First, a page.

Yediyurappa’s 15-minute meeting with PM Modi was a highlight of the BJP’s national executive meet held earlier this month in Delhi. During the interaction, the two discussed Vijayendra’s candidature and an invitation for Modi to attend the inauguration of the airport in Shivamogga, the parliamentary constituency of Yediyurappa’s elder son B.Y. Raghavendra, a Karnataka BJP leader said.

Yediyurappa has already expressed wish to inaugurate the airport before his 80th birthday on 27 February.

However, sources in central leadership said the meeting with Modi was more about how to pull the BJP’s wagon out of the muck in Karnataka. Modi also told Yediyurappa that the party expected more support from him in the poll-bound state, they said.

Yediyurappa had made headlines with his absence during Union Home Minister Amit Shah’s three-day visit to the state and PM Modi’s Swami Vivekanand Jayanti event. In December, party leaders had to convince him to share the stage with BJP national president J.P. Nadda, who was in the state to take part in a yatra organised by Karnataka unit.

Sources in the Yediyurappa camp said he was never asked to attend Nadda’s meeting, adding that he was on the stage with Nadda when they launched the party’s poll campaign.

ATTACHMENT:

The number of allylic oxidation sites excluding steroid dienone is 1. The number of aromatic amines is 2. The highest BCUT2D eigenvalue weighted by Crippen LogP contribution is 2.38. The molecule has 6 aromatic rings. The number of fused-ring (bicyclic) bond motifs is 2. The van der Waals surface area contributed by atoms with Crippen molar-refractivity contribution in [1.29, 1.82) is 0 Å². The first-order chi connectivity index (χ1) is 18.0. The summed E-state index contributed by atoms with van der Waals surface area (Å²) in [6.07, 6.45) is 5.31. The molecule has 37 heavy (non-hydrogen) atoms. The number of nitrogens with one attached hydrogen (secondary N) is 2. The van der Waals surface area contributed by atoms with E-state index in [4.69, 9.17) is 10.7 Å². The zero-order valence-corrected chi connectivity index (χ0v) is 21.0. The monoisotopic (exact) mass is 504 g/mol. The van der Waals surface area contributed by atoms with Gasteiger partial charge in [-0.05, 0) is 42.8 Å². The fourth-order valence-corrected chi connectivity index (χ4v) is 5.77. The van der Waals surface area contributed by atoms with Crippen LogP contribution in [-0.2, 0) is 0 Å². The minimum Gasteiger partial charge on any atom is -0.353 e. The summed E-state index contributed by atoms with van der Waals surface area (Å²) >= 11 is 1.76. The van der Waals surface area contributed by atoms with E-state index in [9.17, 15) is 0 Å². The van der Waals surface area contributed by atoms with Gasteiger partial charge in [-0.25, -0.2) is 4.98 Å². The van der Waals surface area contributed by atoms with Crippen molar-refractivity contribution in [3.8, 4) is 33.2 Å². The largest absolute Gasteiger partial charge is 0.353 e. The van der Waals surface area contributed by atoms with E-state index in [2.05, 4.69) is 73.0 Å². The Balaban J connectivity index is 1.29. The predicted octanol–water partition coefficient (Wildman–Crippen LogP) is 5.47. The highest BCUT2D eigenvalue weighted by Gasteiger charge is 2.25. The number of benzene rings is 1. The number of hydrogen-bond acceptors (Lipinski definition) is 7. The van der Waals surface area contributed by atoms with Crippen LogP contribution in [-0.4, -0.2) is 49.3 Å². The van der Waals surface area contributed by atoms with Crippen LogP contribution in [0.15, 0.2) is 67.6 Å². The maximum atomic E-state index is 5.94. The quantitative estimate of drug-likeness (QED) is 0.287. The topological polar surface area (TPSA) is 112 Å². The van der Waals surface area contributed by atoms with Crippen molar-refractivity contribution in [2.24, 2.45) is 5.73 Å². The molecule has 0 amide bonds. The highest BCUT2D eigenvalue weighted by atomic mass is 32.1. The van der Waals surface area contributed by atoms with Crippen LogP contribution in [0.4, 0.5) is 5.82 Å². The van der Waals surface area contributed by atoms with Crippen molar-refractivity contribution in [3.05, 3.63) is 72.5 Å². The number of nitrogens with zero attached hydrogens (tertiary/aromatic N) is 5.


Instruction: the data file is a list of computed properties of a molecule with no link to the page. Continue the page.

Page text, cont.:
Bommai was made CM owing to his Lingayat roots and his chemistry with Yediyurappa but he lacks the same charisma. On top of that, graft charges, allegations of lack of decisive leadership and infighting have further dented the image of his government.

According to sources in Karnataka BJP, Yediyurappa played a central role in consolidating the state’s 17 per cent Lingayat vote that propelled the party’s rise to power in the state. The BJP believes that Yediyurappa will stick with the party and that the Panchamasalis — a large group among Lingayats — will also be persuaded to vote for it.

Keeping its Lingayat vote together at any cost is primarily why the BJP’s high command has adopted the strategy to keep Yediyurappa close. Nadda’s mutt yatra, along with the party’s nine-day Vijay Sankalp Yatra, was also a part of this strategy to consolidate the party’s core voter base.

It was on the basis of an internal report that the BJP eventually decided to induct Yediyurappa to its apex decision-making body — the parliamentary board — for appeasing the Lingayats. As a show of respect, he was sent to attend the Gujarat BJP legislature party meet in Ahmedabad as a central observer after the party’s sweeping win in Modi’s home state.

“Yediyurappa does not seem too happy with these gestures. Compared to what the BJP is asking of him, he is not getting enough representation. Induction into the parliamentary board is symbolic. A post like national vice-president is meaningless for him. He has no desire for symbolic or national politics. He wants to hand over his legacy as a Lingayat leader over to his brother, that is the real problem,” a third central BJP leader said.

Vokkaliga, JD(S) & Congress 

The BJP is also looking to shore up its seat count in old Mysuru and Hyderabad-Karnataka regions that account for 40 assembly seats. These are regions where the Janata Dal (Secular) is the dominant political force.

Of the 64 assembly seats in Old Mysuru, the BJP could win only 13 in 2018.